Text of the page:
type, its lifetime extends from entry into the block with which it is
associated until execution of that block ends in anyway. (Entering an
enclosed block or calling a function suspends, but does not end,
execution of the current block.) If the block is entered recursively,
a new instance of the object is created each time. The initial value
of the object is indeterminate. If an initialization is specified for
the object, it is performed each time the declaration is reached in
the execution of the block; otherwise, the value becomes indeterminate
each time the declaration is reached.

6   For such an object that does have a variable length array type,
its lifetime extends from the declaration of the object until
execution of the program leaves the scope of the declaration. If the
scope is entered recursively, anew instance of the object is created
each time. The initial value of the object is indeterminate.
------

At least according to the spec, myData must be valid (p2 "retains its
last-stored value"...) until the closing brace for that block (p2
..."throughout its lifetime.").

Old ANSI C (C89) had essentially identical requirements, from 2.1.2.3
Program Execution:

An instance of each object with automatic storage duration is
associated with each entry into a block.  Such an object exists and
retains its last-stored value during the execution of the block and
while the block is suspended (by a call of a function or receipt of a
signal).
----

Unless I'm severely misinterpreting the "Interior Pointers" section of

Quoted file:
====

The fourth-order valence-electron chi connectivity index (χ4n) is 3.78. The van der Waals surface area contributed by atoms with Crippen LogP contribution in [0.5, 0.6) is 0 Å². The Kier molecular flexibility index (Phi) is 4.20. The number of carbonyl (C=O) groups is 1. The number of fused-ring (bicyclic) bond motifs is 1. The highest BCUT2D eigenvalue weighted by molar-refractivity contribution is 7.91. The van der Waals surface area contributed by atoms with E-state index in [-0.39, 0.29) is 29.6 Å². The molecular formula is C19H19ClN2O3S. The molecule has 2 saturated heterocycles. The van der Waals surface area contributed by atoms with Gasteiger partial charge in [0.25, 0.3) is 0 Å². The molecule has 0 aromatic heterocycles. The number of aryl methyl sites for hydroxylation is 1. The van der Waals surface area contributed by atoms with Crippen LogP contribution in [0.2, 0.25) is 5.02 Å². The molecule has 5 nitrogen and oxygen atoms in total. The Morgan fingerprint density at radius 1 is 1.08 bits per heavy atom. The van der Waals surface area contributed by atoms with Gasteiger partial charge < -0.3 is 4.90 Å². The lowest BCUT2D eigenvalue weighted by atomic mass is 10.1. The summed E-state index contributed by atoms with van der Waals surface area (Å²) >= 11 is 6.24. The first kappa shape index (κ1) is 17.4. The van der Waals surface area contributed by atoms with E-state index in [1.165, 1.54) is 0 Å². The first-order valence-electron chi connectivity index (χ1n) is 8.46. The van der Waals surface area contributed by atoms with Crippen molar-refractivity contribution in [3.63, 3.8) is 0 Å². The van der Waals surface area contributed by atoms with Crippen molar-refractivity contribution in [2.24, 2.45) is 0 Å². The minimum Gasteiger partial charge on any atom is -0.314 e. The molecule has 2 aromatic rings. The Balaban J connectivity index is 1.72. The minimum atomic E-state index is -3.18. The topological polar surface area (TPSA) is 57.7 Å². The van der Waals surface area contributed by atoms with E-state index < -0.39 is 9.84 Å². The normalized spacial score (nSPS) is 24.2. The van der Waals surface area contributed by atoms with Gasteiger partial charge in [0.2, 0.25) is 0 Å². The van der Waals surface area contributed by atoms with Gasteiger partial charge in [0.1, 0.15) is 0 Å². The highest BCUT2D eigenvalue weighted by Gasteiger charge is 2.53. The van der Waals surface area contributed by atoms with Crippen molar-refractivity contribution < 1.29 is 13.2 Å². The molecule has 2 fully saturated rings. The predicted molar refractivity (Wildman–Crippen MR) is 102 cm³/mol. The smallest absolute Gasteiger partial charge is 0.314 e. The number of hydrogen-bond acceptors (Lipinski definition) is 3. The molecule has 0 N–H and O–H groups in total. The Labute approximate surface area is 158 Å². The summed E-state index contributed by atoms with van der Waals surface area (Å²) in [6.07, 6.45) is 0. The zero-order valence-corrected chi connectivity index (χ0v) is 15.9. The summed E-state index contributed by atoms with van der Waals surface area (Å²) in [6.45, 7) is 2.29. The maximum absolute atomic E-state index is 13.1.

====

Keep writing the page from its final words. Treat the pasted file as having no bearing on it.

the GC guide, that entire section is fallacious.  The language itself
makes hard guarantees, even in the presence of optimization, so that
doing things like "You can ensure that the data object remains valid
until you’ve finished using it by sending it a message" is completely
unnecessary.

Once again, with the relevant sections of the standard in mind,
consider this text from the GC guide:

"Suppose that after you send myData the length message, you do not
reference it again directly. The compiler may reuse the stack slot for
myData. myData may then become eligible for collection (see “Root Set
and Reference Types”); if it is collected, then bytes becomes
invalid."

In particular, "The compiler may reuse the stack slot for myData."
If the declaration is at the top of a function (ie, myFunc() { NSData
*myData = ...; }), then the compiler most definitely can not reuse the
stack slot for myData- it must remain valid and retain the last value
that was stored until the closing brace, at least according to the
language spec. "The compiler can reuse stack slots it determines are
no longer used. This can mean that objects are collected more quickly
than you might expect" - is simply not possible in a standards
conforming C compiler.

Just from a practical stand point, why would the compiler even try to
optimize stack slot usage like this?  It would take an enormous effort
in lifetime, alias, and escape analysis to be able to safely reuse a
stack slot space, after which you would essentially have to do
"register allocation" for the stack slots in order to actually reuse
them. After all this extremely non-trivial analysis the end result
would be absolutely no performance improvement.  It's the stack and
stack space is so cheap, it's essentially free.  All that effort so
that you can shave maybe 4 to 64 bytes off the stack frame with no
measurable improvement in performance?  It makes no sense to even try
to do this kind of optimization.

Does anyone have an example of source code that clearly and
unambiguously shows the compiler reusing stack slots in a manner that
is inconsistent with the spec?  An example that clobbers the last
written value for myData before the function exits that isn't an
obvious programming error (ie, writing past the bounds of an array)?